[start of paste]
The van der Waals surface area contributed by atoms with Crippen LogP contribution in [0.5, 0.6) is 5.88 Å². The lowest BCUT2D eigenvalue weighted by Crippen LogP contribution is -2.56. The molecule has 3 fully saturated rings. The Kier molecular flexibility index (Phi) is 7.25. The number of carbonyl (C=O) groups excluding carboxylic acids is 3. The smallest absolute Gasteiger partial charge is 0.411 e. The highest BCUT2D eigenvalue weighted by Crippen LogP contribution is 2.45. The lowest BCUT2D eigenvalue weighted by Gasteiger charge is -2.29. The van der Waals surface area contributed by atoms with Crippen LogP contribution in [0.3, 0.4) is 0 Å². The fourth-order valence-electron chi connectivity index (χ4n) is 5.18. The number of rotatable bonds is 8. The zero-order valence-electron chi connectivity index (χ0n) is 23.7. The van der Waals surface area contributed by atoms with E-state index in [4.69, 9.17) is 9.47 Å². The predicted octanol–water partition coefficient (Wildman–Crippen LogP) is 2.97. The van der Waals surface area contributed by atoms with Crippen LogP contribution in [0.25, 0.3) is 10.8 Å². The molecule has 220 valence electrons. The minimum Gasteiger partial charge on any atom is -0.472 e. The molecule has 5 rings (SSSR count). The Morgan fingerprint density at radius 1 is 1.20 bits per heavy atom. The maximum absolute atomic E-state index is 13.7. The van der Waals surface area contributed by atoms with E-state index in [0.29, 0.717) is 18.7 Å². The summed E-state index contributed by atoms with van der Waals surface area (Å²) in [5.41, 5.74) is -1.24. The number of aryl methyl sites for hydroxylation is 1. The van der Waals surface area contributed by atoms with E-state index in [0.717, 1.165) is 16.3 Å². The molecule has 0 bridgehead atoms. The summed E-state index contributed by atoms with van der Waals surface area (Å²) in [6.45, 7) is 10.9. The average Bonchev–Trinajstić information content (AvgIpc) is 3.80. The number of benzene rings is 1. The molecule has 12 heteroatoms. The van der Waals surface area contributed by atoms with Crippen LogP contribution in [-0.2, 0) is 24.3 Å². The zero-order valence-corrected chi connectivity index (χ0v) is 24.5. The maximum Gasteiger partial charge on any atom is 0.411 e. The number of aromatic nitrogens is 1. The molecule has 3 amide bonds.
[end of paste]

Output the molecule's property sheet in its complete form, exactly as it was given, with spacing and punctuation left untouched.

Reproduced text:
The van der Waals surface area contributed by atoms with Crippen LogP contribution in [0.5, 0.6) is 5.88 Å². The lowest BCUT2D eigenvalue weighted by Crippen LogP contribution is -2.56. The molecule has 3 fully saturated rings. The Kier molecular flexibility index (Phi) is 7.25. The number of carbonyl (C=O) groups excluding carboxylic acids is 3. The smallest absolute Gasteiger partial charge is 0.411 e. The highest BCUT2D eigenvalue weighted by Crippen LogP contribution is 2.45. The lowest BCUT2D eigenvalue weighted by Gasteiger charge is -2.29. The van der Waals surface area contributed by atoms with Crippen LogP contribution in [0.3, 0.4) is 0 Å². The fourth-order valence-electron chi connectivity index (χ4n) is 5.18. The number of rotatable bonds is 8. The zero-order valence-electron chi connectivity index (χ0n) is 23.7. The van der Waals surface area contributed by atoms with E-state index in [4.69, 9.17) is 9.47 Å². The predicted octanol–water partition coefficient (Wildman–Crippen LogP) is 2.97. The van der Waals surface area contributed by atoms with Crippen LogP contribution in [0.25, 0.3) is 10.8 Å². The molecule has 220 valence electrons. The minimum Gasteiger partial charge on any atom is -0.472 e. The molecule has 5 rings (SSSR count). The Morgan fingerprint density at radius 1 is 1.20 bits per heavy atom. The maximum absolute atomic E-state index is 13.7. The van der Waals surface area contributed by atoms with E-state index in [0.29, 0.717) is 18.7 Å². The summed E-state index contributed by atoms with van der Waals surface area (Å²) in [5.41, 5.74) is -1.24. The number of aryl methyl sites for hydroxylation is 1. The van der Waals surface area contributed by atoms with E-state index in [0.717, 1.165) is 16.3 Å². The molecule has 0 bridgehead atoms. The summed E-state index contributed by atoms with van der Waals surface area (Å²) in [6.45, 7) is 10.9. The average Bonchev–Trinajstić information content (AvgIpc) is 3.80. The number of benzene rings is 1. The molecule has 12 heteroatoms. The van der Waals surface area contributed by atoms with Crippen LogP contribution in [-0.2, 0) is 24.3 Å². The zero-order valence-corrected chi connectivity index (χ0v) is 24.5. The maximum Gasteiger partial charge on any atom is 0.411 e. The number of aromatic nitrogens is 1. The molecule has 3 amide bonds.